Before Southern California was colonized by imperious human beings whose primary achievements are conceiving new ways to re-tell trite stories that waste celluloid, navigate vehicles that destroy the environment, or simply shopping maul the landscape for profit, indigenous people with a flourishing culture inhabited the area (along with the rest of the continents called the Americas). The 14th annual Northern Southern Winds Pow-Wow celebrates that same pre-conquistador, pre-auto, pre-mogul culture for three days, and Native Americans and guests gather in friendship to honor traditions that extend back many centuries. One of the central rituals of these traditions are contests in which dancers bedecked in fantastically colored plumage and costume compete to the sound of "drum singers" (who literally sing and drum for the contestants). Apparently Deadheads did not invent drum circles and there will be reserved moments for the spectators to participate and shake, rattle and roll. There's even a "switch dance" for men in women's regalia and vice-versa, speaking to a certain open-mindedness absent from the colonial world. Over 40 vendors will sell arts and crafts and food, including Indian fry bread, tamales, tacos, and roasted corn. The third day of the festival falls on Mother's Day and given that one of the pow-wow's themes is "Honoring Our Mothers," any Mom who shows up will be showered with "flowers, treats, and special dances!"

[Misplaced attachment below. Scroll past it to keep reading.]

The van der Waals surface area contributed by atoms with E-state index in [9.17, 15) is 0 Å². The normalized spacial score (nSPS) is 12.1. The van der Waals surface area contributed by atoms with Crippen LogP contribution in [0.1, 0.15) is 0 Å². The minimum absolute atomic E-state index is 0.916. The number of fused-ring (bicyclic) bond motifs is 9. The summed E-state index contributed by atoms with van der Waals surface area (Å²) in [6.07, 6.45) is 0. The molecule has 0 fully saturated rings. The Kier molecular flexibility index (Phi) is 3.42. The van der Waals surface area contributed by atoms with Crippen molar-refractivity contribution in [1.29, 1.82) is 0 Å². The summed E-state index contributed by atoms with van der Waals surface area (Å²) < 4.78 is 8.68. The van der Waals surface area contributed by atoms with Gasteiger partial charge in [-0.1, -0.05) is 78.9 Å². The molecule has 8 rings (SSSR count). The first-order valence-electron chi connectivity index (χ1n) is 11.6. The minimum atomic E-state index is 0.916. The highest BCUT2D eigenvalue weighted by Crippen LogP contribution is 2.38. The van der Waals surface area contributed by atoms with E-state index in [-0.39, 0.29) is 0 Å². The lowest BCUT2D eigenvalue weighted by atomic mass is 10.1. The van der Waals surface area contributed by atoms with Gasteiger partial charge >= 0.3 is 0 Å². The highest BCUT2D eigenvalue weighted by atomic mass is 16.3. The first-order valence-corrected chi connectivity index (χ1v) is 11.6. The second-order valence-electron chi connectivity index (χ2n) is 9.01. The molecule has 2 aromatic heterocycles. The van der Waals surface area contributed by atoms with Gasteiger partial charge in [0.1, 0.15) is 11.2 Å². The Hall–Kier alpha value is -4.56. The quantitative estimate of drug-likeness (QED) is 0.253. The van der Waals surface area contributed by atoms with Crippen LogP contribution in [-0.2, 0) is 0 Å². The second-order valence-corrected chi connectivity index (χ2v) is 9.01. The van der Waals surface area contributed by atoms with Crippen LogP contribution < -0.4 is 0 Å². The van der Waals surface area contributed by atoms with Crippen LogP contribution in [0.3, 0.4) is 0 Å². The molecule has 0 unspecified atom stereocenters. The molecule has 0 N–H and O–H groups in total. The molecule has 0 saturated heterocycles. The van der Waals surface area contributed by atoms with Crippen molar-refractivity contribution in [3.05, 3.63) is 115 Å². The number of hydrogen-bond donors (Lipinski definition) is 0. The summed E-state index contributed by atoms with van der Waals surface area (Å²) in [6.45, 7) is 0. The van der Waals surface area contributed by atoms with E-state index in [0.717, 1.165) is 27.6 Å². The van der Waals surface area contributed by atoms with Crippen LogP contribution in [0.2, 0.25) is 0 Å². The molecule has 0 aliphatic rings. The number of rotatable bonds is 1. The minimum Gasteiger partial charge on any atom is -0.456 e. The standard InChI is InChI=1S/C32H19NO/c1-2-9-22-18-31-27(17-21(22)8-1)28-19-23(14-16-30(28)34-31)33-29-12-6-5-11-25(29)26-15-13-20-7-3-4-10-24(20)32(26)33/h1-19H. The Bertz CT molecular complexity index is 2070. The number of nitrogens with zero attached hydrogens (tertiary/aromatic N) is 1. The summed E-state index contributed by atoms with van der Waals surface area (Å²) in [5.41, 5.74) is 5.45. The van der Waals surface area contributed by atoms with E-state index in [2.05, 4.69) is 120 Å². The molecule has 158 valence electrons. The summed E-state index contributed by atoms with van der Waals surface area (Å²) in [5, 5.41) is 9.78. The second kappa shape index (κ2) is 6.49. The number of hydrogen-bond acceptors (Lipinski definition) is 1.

Fri., May 8, 6-9 p.m.; Sat., May 9, 10 a.m.-10 p.m.; Sun., May 10, 10 a.m.-6 p.m., 2009